Early Player Rankings for the NFL Draft: Top Five Wide Receiver Prospects


Clemson Tigers wide receiver Sammy Watkins (2) makes a leaping catch over Florida State Seminoles defensive back Tyler Hunter (1). Melina Vastola-USA TODAY Sports

Over the past two weeks I have been providing my early player rankings for each position in the 2014 NFL Draft. This is a brief look at my top five players at each position at this point in the draft evaluation process.

With the NFL Scouting Combine only a few days away, the draft landscape could change rather rapidly depending on how well these players do in drills and workouts, but for now, this should at least give you an idea of who some of the top players are at each position.

Over the weekend, I highlighted my top outside linebacker prospects, and today I would like to take a look at a very deep receiver class.

1. Sammy Watkins, Clemson

2. Mike Evans, Texas A&M

3. Marqise Lee, USC

4. Allen Robinson, Penn State

5. Odell Beckham Jr., LSU

There are so many options at receiver this year that it’s going to be difficult to cover them all, so I’ll just try to highlight a few of the players I think will stand out at the next level.

Watkins is the unquestioned top receiver in the draft. He could go as high as number two overall to the St. Louis Rams, and in the very least, I don’t seem him making it out of the top 10.

Watkins is the most dynamic offensive player in this class. He’s got tremendous speed, size, and athletic ability. He’s dangerous with the ball in his hands and he’s a true playmaker at the receiver position. There hasn’t been a receiver talent like him since Calvin Johnson, in my opinion.

Texas A&M Aggies wide receiver Mike Evans (13) catches a pass for a touchdown against Sam Houston State Bearkats defensive back Dax Swanson (7). Thomas Campbell-USA TODAY Sports

Evans and Robinson are both receivers with good size and strength for the position. At 6-foot-5 and 225 pounds, Evans is a big target downfield and is excellent at making catches in coverage. He does lack top-end speed, which could hurt him in the NFL.

Robinson isn’t quite as big as Evans at 6-foot-3 and 210 pounds, but he’s a better athlete. He’s also a more fluid route runner and has better hands. Robinson is a late first-round or early second-round prospect that could move ahead of Evans and Lee with a good 40 time at the combine.

Lee and Beckham are smaller receivers that are dynamic playmakers in space. They also have experience returning kicks and are just all-around great athletes.

Both players are around the six-foot, 195-pound mark, but they make up for the lack of size with excellent acceleration in and out of their breaks. They also have the speed to create separation from defensive backs downfield.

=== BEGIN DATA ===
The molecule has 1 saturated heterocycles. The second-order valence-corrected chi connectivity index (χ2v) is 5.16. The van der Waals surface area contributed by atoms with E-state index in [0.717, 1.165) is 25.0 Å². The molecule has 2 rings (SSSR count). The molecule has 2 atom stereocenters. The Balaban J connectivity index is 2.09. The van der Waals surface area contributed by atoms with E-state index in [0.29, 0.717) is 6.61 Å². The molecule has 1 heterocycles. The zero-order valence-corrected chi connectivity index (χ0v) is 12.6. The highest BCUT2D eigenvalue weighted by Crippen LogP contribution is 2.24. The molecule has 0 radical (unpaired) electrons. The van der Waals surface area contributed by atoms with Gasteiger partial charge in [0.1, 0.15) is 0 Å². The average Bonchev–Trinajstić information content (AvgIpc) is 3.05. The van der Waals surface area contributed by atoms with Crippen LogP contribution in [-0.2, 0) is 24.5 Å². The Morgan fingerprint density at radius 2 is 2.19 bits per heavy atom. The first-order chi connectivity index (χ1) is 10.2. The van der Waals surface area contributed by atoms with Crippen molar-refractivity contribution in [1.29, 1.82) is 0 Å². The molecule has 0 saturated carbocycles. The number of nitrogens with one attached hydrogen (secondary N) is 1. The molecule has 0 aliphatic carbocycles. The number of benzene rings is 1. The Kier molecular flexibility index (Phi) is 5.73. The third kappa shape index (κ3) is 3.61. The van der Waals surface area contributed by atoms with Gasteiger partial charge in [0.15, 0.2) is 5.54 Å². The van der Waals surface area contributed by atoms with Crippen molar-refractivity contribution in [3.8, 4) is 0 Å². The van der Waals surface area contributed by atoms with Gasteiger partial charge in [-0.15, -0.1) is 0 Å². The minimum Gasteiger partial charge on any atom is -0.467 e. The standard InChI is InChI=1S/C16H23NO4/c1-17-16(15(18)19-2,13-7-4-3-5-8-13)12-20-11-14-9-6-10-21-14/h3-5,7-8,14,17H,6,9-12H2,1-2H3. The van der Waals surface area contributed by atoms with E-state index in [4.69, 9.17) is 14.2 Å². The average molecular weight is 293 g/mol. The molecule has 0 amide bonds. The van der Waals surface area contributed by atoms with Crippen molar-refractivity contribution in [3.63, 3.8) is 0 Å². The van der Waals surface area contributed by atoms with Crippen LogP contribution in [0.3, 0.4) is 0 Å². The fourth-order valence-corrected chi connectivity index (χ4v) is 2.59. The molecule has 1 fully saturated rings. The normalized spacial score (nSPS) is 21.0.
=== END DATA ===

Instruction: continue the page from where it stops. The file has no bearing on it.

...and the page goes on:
LSU Tigers wide receiver Odell Beckham Jr. (3) . Nelson Chenault-USA TODAY Sports

Beckham is a bit more reliable as a pass catcher than Lee, and I’ll admit, is a player I need to learn more about in the coming months. I have a hunch he’s a player that will move up my rankings once I watch more film on him.

Lee on the other hand, struggled with dropped passes at USC, but also seems to have better straight-line speed and elusiveness in the open field.

However, the problem with evaluating the receivers at this point is their speed isn’t on record yet, so after the combine we should really see who possesses top-end speed and who doesn’t. A receiver’s 40 time could push them into the top-five discussion or cause them to drop down draft boards.

After the combine, the draft landscape at the receiver position should change. Oregon State’s Brandin Cooks is perhaps the top slot receiver in this draft class, and he could break into the top five with impressive combine numbers. Wake Forest’s Michael Campanaro is another excellent slot receiver whose draft stock could rise after the combine.

Florida State Seminoles wide receiver Kelvin Benjamin (1). Robert Hanashiro-USA TODAY Sports

Florida State’s Kelvin Benjamin is another big receiver (6-5, 235) that could be taken as early as the first round, but I’m not completely sold on Benjamin yet. His game just isn’t as polished as the other receivers in the draft, and although he has tremendous size, he hasn’t shown the consistency or elite athleticism to be considered in the first round, in my opinion.

Day two of the draft could be dominated by the receiver position. Guys like LSU’s Jarvis Landry, Vanderbilt’s Jordan Matthews, and Texas’s Mike Davis are all reliable pass catchers that could be impact players at the next level and found in the second or third round.

Ole Miss’s Donte Moncrief, Rutgers’ Brandon Coleman, and Pitt’s Devin Street are receivers with size, athleticism, and soft hands that could be sleeper picks in the third or fourth round.

Then you have players like Wisconsin’s Jared Abbrederis, Oregon’s Josh Huff, and UCLA’s Shaq Evans who are all over boards and could really be taken anywhere in the draft.

Look for these players and plenty more at the position to impress with their workouts as the NFL Combine gets under way in Indianapolis Feb. 22-25. At the receiver position, it seems we’ve hardly scratched the surface.

Check back here at Lombardiave.com for the next position’s top five draft prospects. Also, look for a more in-depth position-by-position breakdown later in the spring as we get closer to the NFL Draft in May.

Previous Position Rankings:

Top 5 Outside Linebackers

Top 5 Offensive Linemen

Top 5 Inside Linebackers

Top 5 Tight Ends

Top Five Safeties

Top Five Cornerbacks